Metal on Metal Hip Implants: 7 Frequently Asked Questions in Arkansas

Arkansas- Metal on Metal Hip ImplantsThose who have received a metal on metal hip implant may wish to learn more about their options if they are currently experiencing complications and believe that their condition is the result of the device. Please contact Attorney Group for Arkansas today for more information and consult our frequently asked questions below for some of the most common concerns.

1. Are metal on metal hip implants safe?

While many metal on metal hip implant recipients have reported increased mobility and decreased pain, thousands of people have reportedly suffered from serious and adverse complications such as early device failure and metallosis due to the apparent design and materials in the implants.

2. What are some of the commonly reported complications?

Some of the most common complications associated with metal on metal hip implants include metal poisoning, which occurs when the friction of the components causes metal to be released into the bloodstream, and early device failure, which can ultimately lead to revision surgeries that may be more painful and not guaranteed to correct the problems.

3. How do I know if the symptoms I am experiencing are caused by the implant?

The symptoms listed here could be indicative of a defect in your all-metal hip implant: skin conditions, implant fracture, tumors at the implantation site, numbness in the legs or hips, swelling around the hip, hip pain, loosening of the hip joint, chronic fatigue, and flu-like symptoms. Consult with your physician if you believe that you are experiencing complications due to the device. If it is determined it is due to a defective hip implant, contact Attorney Group for Arkansas to discuss your options.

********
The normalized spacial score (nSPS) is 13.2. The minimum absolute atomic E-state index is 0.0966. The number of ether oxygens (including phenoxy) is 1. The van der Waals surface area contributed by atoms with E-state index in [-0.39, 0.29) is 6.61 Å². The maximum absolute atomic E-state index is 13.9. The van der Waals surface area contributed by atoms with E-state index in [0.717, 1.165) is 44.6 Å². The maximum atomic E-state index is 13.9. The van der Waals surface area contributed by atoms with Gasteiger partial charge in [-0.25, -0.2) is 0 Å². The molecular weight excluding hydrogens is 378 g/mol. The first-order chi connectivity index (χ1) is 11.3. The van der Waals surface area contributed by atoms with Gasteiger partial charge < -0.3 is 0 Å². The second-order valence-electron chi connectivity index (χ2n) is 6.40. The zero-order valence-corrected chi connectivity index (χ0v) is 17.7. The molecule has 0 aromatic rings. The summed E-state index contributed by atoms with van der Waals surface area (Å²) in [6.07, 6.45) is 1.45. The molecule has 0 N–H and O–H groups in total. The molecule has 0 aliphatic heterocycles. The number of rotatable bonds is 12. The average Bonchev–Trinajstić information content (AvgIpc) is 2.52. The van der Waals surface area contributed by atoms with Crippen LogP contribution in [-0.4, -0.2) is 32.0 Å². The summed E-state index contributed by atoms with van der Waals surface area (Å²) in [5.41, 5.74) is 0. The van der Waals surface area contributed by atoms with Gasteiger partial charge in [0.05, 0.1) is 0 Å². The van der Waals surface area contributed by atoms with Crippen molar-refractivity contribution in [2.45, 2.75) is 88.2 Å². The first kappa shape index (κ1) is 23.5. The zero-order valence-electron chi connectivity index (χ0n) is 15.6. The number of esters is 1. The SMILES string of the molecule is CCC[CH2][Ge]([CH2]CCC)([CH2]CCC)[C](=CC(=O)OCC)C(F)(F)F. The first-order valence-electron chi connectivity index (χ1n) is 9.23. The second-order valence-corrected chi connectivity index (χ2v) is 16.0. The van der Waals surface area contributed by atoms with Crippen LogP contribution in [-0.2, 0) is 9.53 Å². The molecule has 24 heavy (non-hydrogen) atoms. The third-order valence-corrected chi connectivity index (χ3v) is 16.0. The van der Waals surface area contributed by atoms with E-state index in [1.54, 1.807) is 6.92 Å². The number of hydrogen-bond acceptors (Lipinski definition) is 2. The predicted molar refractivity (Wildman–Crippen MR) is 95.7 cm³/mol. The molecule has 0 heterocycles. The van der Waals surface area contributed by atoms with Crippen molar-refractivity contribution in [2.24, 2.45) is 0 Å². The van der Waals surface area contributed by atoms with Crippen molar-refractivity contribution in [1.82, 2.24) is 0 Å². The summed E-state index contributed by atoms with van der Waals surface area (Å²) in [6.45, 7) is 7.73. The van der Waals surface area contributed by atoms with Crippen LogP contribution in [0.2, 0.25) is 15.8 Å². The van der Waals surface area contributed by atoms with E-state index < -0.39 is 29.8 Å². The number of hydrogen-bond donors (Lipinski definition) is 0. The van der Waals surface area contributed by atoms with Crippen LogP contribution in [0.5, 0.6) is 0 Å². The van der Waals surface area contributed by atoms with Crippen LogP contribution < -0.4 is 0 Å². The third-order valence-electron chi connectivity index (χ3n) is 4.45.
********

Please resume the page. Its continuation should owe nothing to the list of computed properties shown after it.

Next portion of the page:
4. Have any metal on metal hip implants been recalled?

Several devices have been pulled from the market, including the Biomet M2a Magnum, DePuy Orthopaedic’s ASR Hip Systems and the cup in the Pinnacle System, Smith & Nephew’s R3 Acetabular System, and Stryker Orthopaedic’s Rejuvenate and ABG II Modular-Neck Hip Stems.

5. Are there any lawsuits? Who are the defendants? Will I be suing my doctor?

There are several lawsuits and multidistrict litigations underway in the U.S. filed on behalf of plaintiffs who were fitted with one of the affected of all-metal devices. Since these are not medical malpractice cases, you will not be suing your doctor. Instead, the manufacturers of the devices have been named as defendants, including Biomet, Smith & Nephew, Stryker Orthopaedics, DePuy Orthopaedics, Biomet, Zimmer Holdings, and Wright Medical Technology.

6. I’m not sure if my implant was recalled. How can I tell?

First, try contacting your surgeon to see if he or she can provide you with the name and model of the implant that you received. If you are unable to reach him or her, you are entitled to receive a copy of the hospital’s operative report that will list the type of implant with which you were fitted.

7. What do I do next?

First, consult with your medical provider to determine the extent of your condition. After you have received the appropriate medical care, consider seeking legal counsel from an experienced attorney who can help you file a lawsuit and seek compensation for pain and suffering, medical expenses, lost wages, and any other damages to which you may be entitled.

Do You Have a Case Involving a Metal on Metal Hip Implant in Arkansas? Contact Us Today

If you or someone you love would like to learn more about pursuing a claim for compensation due to a metal on metal hip implant that you believe was defective, contact Attorney Group for Arkansas today. We can address your concerns and put you in touch with one of our affiliated attorneys who can help you seek damages to which you may be entitled. The time to file a lawsuit is limited, so call today.